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More advantages for Survivor’s alpha males, plus other changes and Probst’s observations

Jeff Probst on the premiere of Survivor Ghost Island. (Photo by Robert Voets/CBS)

When CBS officially announced Survivor Ghost Island’s cast a few weeks ago, they also lifted the embargo on stories about the show reported on location, and that includes interviews with host and executive producer Jeff Probst.

The Survivor press triumvirate, XFinity’s Gordon Holmes, THR’s Josh Wigler, and EW’s Dalton Ross, each published an interview with Probst.

Several things stood out to me in their pieces, from major changes in the game—Jeff Probst is once again changing the game to benefit his beloved alpha males—to telling observations. I’ve gathered those here, followed by links to the story they come from for further reading.

Changes for Survivor Ghost Island

The Survivor Ghost Island cast (Photo by Robert Voets/CBS Entertainment)

1. Last season’s final four twist was designed just to keep alpha males in (it worked), but Probst is still upset that “it’s been easy to get rid of a provider like an Ozzy or a Malcolm or a Culpepper.”

So he’s changed the game again in order to benefit those providers—and it’s worth noting that his examples are all men. Tribes will receive half the ration of rice they received before, so just one quarter of a cup per person, per day. (Xfinity)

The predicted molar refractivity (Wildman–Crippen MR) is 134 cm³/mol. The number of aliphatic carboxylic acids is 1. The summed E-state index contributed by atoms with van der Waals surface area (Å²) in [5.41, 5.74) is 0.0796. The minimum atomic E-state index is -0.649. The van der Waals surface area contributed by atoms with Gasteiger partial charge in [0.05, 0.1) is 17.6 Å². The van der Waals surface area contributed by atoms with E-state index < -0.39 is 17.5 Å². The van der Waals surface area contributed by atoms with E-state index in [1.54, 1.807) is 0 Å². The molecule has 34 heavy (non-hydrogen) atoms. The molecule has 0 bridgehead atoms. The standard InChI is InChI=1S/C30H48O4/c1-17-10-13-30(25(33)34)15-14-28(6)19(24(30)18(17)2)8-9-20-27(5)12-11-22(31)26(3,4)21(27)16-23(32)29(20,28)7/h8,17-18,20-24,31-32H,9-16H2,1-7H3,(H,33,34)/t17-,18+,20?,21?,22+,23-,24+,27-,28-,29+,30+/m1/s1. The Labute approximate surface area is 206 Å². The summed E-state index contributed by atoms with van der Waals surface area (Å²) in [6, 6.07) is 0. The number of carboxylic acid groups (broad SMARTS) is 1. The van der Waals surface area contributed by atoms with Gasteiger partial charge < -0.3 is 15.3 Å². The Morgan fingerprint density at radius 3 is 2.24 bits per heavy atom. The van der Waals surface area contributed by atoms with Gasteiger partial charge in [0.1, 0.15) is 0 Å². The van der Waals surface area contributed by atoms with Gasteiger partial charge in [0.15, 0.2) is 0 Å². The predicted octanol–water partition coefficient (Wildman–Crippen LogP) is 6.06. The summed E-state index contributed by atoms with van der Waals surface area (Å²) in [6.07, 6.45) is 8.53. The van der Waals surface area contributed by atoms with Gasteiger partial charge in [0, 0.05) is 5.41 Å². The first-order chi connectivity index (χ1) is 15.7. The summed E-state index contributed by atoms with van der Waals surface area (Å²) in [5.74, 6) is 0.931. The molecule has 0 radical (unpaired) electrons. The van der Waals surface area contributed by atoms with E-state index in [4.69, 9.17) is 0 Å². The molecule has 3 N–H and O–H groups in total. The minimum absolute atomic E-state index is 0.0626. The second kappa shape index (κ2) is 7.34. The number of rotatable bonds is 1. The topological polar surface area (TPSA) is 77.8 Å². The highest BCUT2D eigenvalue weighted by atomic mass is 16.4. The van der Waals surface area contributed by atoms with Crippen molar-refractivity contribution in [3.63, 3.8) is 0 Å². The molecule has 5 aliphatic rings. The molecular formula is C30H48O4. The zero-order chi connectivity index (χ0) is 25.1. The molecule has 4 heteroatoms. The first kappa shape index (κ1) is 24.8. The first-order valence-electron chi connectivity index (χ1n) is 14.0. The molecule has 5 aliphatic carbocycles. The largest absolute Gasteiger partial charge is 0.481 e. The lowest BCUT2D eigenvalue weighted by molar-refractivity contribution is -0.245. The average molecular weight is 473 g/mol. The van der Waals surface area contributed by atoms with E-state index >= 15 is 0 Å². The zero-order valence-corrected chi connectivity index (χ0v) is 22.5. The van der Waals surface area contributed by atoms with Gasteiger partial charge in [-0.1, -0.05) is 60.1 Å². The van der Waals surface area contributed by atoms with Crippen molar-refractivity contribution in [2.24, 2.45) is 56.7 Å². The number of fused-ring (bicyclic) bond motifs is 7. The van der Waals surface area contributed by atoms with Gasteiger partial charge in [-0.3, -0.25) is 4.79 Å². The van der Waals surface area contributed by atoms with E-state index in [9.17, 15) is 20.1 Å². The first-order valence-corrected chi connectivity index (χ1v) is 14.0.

2. The tribes will learn of this change via this note on the rice container. (Instagram)

3. The final four twist from last season remains, but the Ghost Island cast was told about it in advance by production, unlike the Heroes vs. Healers vs. Hustlers cast. That keeps viewers and the cast at the same level of knowledge about changes to the game. (EW)

4. There’s a new accountability chart and pen at each camp so the tribe can keep track of who does which chores. That’s also another way for Probst to make sure the tribes are reminded of the things he values. (Instagram)

5. The season starts with Probst again forcing tribes to choose a leader, who will potentially be an immediate target and story point based on their role during a complicated opening challenge. Here’s Wigler’s description of that challenge:

“The leader then picks one athlete and one person they deem the smartest on their tribe to represent the tribe in a challenge, involving an obstacle course and a table puzzle. The winning tribe receives a massive shelter building kit. The losing tribe loses their fishing gear, a crucial setback given the food situation this season. … However, there’s a twist: An hourglass is running throughout the puzzle portion of the challenge. The leader has access to a lever, which is connected to the table puzzle. The leader can choose to pull the lever, destroy the puzzle and forfeit the challenge in order to keep their fishing gear, but can only make this decision while the hourglass is still active. If they forfeit, the winning tribe will still get the shelter building kit, as well as an added bonus: flint for fire, and a healthy supply of eggs.” (Hollywood Reporter)

6. The first person to go to Ghost Island, Wigler reports, “will be sent there after the first immunity challenge, as selected by the winning tribe, and therefore safe from the first Tribal Council.” (Hollywood Reporter)